Mank

Six years after he made his last film, Gone Girl, and transitioned to television, David Fincher is back with Mank, a film that almost everyone will also be watching on the small screen. Though I would normally stand by my thinking that every film is better in a cinema which has led me to see most every major Netflix film to get a theatrical release in such a venue (and indeed I did the same for Mank, driving over an hour to a cinema populated only with one other person who had come with me), in a film about the creation of Citizen Kane, a film the vast majority of us have never seen in a cinema that nonetheless remains a giant of the artform in the mind of most everyone who has encountered it, the monumental nature of the silver screen seems an almost sacrilegious attempt to overshadow the original work and the television feels a more fitting format. Its greatest attack on Citizen Kane, however, comes not in its format but in its rejection of Orson Welles’s status as the great auteur who was responsible for every aspect of the film’s creation, instead positing that Herman J. Mankiewicz was entirely responsible for the screenplay and Welles unsuccessfully tried to completely steal his credit. Still, for all the other films to have emulated and borrowed from Citizen Kane, through its deconstruction of the mythic position of the film, Mank just may be the one that makes Welles’s first masterpiece seem the most monumental. Which will likely mean that those who aren’t particular fans of Citizen Kane, or at the very least interested in film history, will get very little out of it besides a few laughs at witty bits of dialogue.

The film itself is an incredibly rich depiction of an era that, much like The Last Picture Show and Paper Moon (both directed by Peter Bogdanovich, a longtime friend of Orson Welles), feels like not just an evocation of a time period, but a film that could have been made then, apart from the occasional interjection of some vulgarities that wouldn’t have passed inspection back in the day but give the film a greater sense of realism. Sets that could’ve been made to look exactly like real locations are intentionally given that 1893 Columbian Exposition gleaming look that, counter to the intent of creating a lavish visual landscape, exposes the limitations of budget and technology found in 1940s Hollywood through an unsettling fakeness. Not only was it shot in period accurate black-and-white, but the digital production was made grainier and scratched in post-production to evoke the aesthetics of film and cue dots were added to the corner of the screen every so often. Even the score, composed by frequent Fincher collaborators Trent Reznor and Atticus Ross, was made exclusively with instruments that could have been used in the 40s and presented in a way that sounds somewhat flat but perfectly fits the production. David Fincher’s noted perfectionist attitudes have rarely been so present in every frame.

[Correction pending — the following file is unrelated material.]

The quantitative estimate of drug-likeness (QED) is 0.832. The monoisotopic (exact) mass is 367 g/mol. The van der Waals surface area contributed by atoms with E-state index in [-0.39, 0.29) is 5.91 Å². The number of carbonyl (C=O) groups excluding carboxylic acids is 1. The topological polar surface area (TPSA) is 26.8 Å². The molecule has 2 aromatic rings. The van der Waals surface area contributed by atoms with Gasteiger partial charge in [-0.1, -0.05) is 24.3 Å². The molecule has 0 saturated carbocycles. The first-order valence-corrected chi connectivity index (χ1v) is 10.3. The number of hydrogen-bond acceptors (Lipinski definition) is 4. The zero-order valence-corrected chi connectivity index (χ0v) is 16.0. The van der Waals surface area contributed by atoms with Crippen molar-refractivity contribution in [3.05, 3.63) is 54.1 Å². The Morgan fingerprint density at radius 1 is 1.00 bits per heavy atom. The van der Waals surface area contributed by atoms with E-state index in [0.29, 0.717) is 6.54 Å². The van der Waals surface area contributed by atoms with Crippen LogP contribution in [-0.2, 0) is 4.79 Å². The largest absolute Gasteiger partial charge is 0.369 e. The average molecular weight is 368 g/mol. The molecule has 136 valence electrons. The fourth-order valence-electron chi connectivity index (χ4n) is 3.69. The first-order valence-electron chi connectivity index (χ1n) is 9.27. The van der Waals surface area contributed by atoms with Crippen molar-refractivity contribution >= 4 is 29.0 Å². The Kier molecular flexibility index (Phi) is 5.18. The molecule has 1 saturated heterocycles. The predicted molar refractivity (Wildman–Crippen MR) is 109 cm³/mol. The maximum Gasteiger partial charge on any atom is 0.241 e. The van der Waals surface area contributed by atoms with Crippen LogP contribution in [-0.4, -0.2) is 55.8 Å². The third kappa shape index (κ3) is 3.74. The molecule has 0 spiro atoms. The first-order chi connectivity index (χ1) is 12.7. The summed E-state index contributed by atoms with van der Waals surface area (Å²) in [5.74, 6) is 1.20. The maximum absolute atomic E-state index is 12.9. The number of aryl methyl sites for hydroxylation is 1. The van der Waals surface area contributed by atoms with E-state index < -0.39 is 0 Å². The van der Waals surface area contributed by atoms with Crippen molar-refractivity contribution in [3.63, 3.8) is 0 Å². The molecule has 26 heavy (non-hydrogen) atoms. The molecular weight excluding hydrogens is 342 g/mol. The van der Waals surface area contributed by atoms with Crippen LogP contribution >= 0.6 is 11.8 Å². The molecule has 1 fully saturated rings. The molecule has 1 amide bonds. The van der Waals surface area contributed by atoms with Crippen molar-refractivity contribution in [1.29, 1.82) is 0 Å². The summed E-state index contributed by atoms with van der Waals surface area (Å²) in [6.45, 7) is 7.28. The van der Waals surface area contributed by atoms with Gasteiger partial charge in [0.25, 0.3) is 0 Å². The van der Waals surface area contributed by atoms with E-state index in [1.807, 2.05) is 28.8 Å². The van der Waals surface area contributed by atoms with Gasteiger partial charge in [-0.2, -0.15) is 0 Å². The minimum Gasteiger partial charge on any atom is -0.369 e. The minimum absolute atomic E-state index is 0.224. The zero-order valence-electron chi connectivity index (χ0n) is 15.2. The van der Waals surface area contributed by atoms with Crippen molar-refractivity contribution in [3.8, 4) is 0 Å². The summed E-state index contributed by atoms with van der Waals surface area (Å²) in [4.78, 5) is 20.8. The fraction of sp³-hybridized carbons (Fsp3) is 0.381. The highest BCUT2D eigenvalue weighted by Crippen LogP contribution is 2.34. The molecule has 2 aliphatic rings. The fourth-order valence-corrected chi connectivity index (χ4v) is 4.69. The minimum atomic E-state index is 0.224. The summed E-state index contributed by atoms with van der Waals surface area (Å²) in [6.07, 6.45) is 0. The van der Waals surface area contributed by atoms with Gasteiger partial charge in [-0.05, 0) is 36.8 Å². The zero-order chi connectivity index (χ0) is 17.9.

The most impressive part of the period accuracy, and the film in general, is the quality of the performances, all emulating that quick, upper-class, mid-Atlantic speech pattern found in any movie or broadcast from the beginning of the 20th century and carrying themselves with the same over-corrected posture. Gary Oldman, as the titular Mank, may initially seem to be playing a spin on his lauded take on Winston Churchill as a 1940s alcoholic always found with a cigar in his mouth and an abrasive wit, spending a large portion of the film dictating his words from bed to a young British woman, but these surface level comparisons quickly dissipate as he disappears entirely into another character. He doesn’t just perfect the accent (always an area Oldman excels in) but injects a sensitivity into a man who tried his hardest to prove his intellect at every moment without regard for others and actively sought to hide his good deeds from the people around him, often leading to destruction. Amanda Seyfried similarly melts into her role, looking exactly like a Golden Age starlet and bringing humanity to the ghoulish circles of the media elite. Perhaps most surprising though was Tom Burke, an actor I never would’ve thought could pull off Welles, who manages his particular speech pattern so precisely that I could now imagine no one else.

Regardless of whatever merits it has on the basis of filmmaking quality, Mank’s greatest power in my mind is its poetic reflection on the world that shaped its director. It was an excuse, like last year’s Once Upon a Time in Hollywood, to copy the style of influential films, as with a number of shots mirroring those found in Citizen Kane (most prominently with the snow globe being replaced with a bottle of booze) and other classic Hollywood films, and to explore the issues of today through arguments from 80 years ago about socialism and business ethics and the state of the studio system, but most importantly, it came from a screenplay written by David Fincher’s father, Jack, who died seventeen years ago. It isn’t just an indictment of a maybe not so bygone era or a love letter to the films that shaped us all, but a multimillion dollar continuation of a father’s legacy by a son who was lucky enough to be one of the few filmmakers that could achieve the necessary support for such a project. Herman J. Mankiewicz and Jack Fincher may rarely be recognized for the ways they contributed to the modern film landscape but Mank ensures neither will be soon forgotten.

B+

B+ Review

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